history that must be taught (my favorite among the specific commands
      in the law is the one about instructing students on "the nature and
      importance of free enterprise to the United States economy"), but are
      trying to legislate out of existence any ideas to the contrary. They
      are not just saying that their history is the best history, but that
      it is beyond interpretation. In fact, the law attempts to suppress
      discussion of the very idea that history is interpretation.

      The fundamental fallacy of the law is in the underlying assumption
      that "factual" and "constructed" are mutually exclusive in the study
      of history. There certainly are many facts about history that are
      widely, and sometimes even unanimously, agreed upon. But how we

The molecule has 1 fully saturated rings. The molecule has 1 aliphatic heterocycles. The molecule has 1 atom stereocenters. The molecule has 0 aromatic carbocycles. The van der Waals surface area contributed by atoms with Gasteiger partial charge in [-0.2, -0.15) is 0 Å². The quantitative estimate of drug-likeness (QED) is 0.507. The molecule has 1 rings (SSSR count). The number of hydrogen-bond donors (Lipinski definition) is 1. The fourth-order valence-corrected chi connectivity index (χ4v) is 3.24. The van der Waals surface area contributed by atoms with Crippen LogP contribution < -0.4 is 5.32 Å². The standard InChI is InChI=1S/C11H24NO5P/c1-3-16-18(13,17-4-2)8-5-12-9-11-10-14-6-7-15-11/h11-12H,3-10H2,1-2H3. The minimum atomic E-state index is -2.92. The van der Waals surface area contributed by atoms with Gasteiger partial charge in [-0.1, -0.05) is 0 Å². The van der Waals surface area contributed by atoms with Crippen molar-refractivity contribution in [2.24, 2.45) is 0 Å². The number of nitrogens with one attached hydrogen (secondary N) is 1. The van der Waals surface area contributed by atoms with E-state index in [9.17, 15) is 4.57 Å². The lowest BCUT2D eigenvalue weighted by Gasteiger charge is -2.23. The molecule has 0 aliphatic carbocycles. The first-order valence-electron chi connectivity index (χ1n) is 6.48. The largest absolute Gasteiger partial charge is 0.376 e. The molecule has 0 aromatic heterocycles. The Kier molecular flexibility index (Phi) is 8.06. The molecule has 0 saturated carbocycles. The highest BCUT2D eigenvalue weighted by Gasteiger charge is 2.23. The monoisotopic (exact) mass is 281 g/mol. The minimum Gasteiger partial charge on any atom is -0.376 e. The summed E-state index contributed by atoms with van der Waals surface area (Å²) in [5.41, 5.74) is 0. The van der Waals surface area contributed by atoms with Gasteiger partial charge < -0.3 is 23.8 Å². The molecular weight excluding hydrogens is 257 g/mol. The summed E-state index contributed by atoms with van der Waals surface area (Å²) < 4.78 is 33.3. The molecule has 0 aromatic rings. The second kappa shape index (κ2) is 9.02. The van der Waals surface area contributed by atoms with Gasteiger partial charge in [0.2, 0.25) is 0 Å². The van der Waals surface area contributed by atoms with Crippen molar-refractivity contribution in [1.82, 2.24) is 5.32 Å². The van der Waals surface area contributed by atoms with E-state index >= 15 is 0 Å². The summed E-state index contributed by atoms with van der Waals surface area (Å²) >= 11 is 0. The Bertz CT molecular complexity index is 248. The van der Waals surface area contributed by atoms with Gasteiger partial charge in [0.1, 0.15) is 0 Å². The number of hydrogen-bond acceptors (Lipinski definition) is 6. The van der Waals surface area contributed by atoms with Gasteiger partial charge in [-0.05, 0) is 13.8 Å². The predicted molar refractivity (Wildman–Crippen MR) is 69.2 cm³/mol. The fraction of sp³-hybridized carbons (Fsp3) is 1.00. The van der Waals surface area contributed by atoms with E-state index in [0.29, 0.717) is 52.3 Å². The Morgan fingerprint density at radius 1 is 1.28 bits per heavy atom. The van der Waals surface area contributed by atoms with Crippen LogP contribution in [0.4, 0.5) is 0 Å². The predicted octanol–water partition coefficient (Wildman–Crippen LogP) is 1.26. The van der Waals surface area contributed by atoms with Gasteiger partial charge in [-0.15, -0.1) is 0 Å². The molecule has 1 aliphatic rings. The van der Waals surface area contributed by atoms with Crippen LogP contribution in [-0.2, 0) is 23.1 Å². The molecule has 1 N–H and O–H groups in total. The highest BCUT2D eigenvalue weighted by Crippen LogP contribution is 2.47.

arrange those facts into a narrative to describe and explain history
      is clearly a construction, an interpretation. That's the task of
      historians -- to assess factual assertions about the past, weave them
      together in a coherent narrative, and construct an explanation of how
      and why things happened.

      For example, it's a fact that Europeans began coming in significant
      numbers to North America in the 17th century. Were they peaceful
      settlers or aggressive invaders? That's interpretation, a construction
      of the facts into a narrative with an argument for one particular way
      to understand those facts.

      It's also a fact that once those Europeans came, the indigenous people
      died in large numbers. Was that an act of genocide? Whatever one's
      answer, it will be an interpretation, a construction of the facts to
      support or reject that conclusion.

      In contemporary history, has U.S. intervention in the Middle East been
      aimed at supporting democracy or controlling the region's crucial
      energy resources? Would anyone in a free society want students to be
      taught that there is only one way to construct an answer to that question?

      Speaking of contemporary history, what about the fact that before the
      2000 presidential election, Florida's Republican secretary of state